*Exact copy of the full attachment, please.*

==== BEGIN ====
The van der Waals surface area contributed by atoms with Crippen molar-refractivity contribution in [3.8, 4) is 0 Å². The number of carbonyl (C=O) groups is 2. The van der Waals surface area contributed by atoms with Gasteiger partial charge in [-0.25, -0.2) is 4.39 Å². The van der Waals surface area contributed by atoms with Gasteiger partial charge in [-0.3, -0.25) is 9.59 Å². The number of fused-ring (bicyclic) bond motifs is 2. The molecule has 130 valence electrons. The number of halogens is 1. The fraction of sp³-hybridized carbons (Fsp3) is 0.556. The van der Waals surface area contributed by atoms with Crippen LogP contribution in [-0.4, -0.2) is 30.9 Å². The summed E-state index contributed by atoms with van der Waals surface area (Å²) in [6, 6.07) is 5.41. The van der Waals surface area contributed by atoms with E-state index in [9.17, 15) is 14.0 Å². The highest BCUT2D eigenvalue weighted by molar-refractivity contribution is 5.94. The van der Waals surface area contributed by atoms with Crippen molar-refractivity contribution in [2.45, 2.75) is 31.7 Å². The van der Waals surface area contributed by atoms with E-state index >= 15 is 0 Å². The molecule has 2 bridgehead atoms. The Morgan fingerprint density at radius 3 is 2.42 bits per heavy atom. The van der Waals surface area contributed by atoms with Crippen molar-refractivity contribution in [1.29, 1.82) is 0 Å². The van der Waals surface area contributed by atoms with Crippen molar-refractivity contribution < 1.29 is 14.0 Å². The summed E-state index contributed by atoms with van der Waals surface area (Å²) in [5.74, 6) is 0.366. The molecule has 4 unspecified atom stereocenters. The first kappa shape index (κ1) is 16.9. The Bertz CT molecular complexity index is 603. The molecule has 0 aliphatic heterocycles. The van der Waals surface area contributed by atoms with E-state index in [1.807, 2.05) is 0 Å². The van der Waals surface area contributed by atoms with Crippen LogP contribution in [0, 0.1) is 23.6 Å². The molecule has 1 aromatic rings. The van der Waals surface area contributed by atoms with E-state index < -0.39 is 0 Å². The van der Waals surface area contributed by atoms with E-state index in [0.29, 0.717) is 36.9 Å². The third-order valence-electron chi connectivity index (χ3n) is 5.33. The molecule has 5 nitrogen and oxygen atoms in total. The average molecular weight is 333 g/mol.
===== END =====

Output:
The van der Waals surface area contributed by atoms with Crippen molar-refractivity contribution in [3.8, 4) is 0 Å². The number of carbonyl (C=O) groups is 2. The van der Waals surface area contributed by atoms with Gasteiger partial charge in [-0.25, -0.2) is 4.39 Å². The van der Waals surface area contributed by atoms with Gasteiger partial charge in [-0.3, -0.25) is 9.59 Å². The number of fused-ring (bicyclic) bond motifs is 2. The molecule has 130 valence electrons. The number of halogens is 1. The fraction of sp³-hybridized carbons (Fsp3) is 0.556. The van der Waals surface area contributed by atoms with Crippen LogP contribution in [-0.4, -0.2) is 30.9 Å². The summed E-state index contributed by atoms with van der Waals surface area (Å²) in [6, 6.07) is 5.41. The van der Waals surface area contributed by atoms with E-state index in [9.17, 15) is 14.0 Å². The highest BCUT2D eigenvalue weighted by molar-refractivity contribution is 5.94. The van der Waals surface area contributed by atoms with Crippen molar-refractivity contribution in [2.45, 2.75) is 31.7 Å². The van der Waals surface area contributed by atoms with E-state index >= 15 is 0 Å². The molecule has 2 bridgehead atoms. The Morgan fingerprint density at radius 3 is 2.42 bits per heavy atom. The van der Waals surface area contributed by atoms with Crippen molar-refractivity contribution in [1.29, 1.82) is 0 Å². The van der Waals surface area contributed by atoms with Crippen molar-refractivity contribution < 1.29 is 14.0 Å². The summed E-state index contributed by atoms with van der Waals surface area (Å²) in [5.74, 6) is 0.366. The molecule has 4 unspecified atom stereocenters. The first kappa shape index (κ1) is 16.9. The Bertz CT molecular complexity index is 603. The molecule has 0 aliphatic heterocycles. The van der Waals surface area contributed by atoms with E-state index in [1.807, 2.05) is 0 Å². The van der Waals surface area contributed by atoms with Crippen LogP contribution in [0, 0.1) is 23.6 Å². The molecule has 1 aromatic rings. The van der Waals surface area contributed by atoms with E-state index < -0.39 is 0 Å². The van der Waals surface area contributed by atoms with E-state index in [0.29, 0.717) is 36.9 Å². The third-order valence-electron chi connectivity index (χ3n) is 5.33. The molecule has 5 nitrogen and oxygen atoms in total. The average molecular weight is 333 g/mol.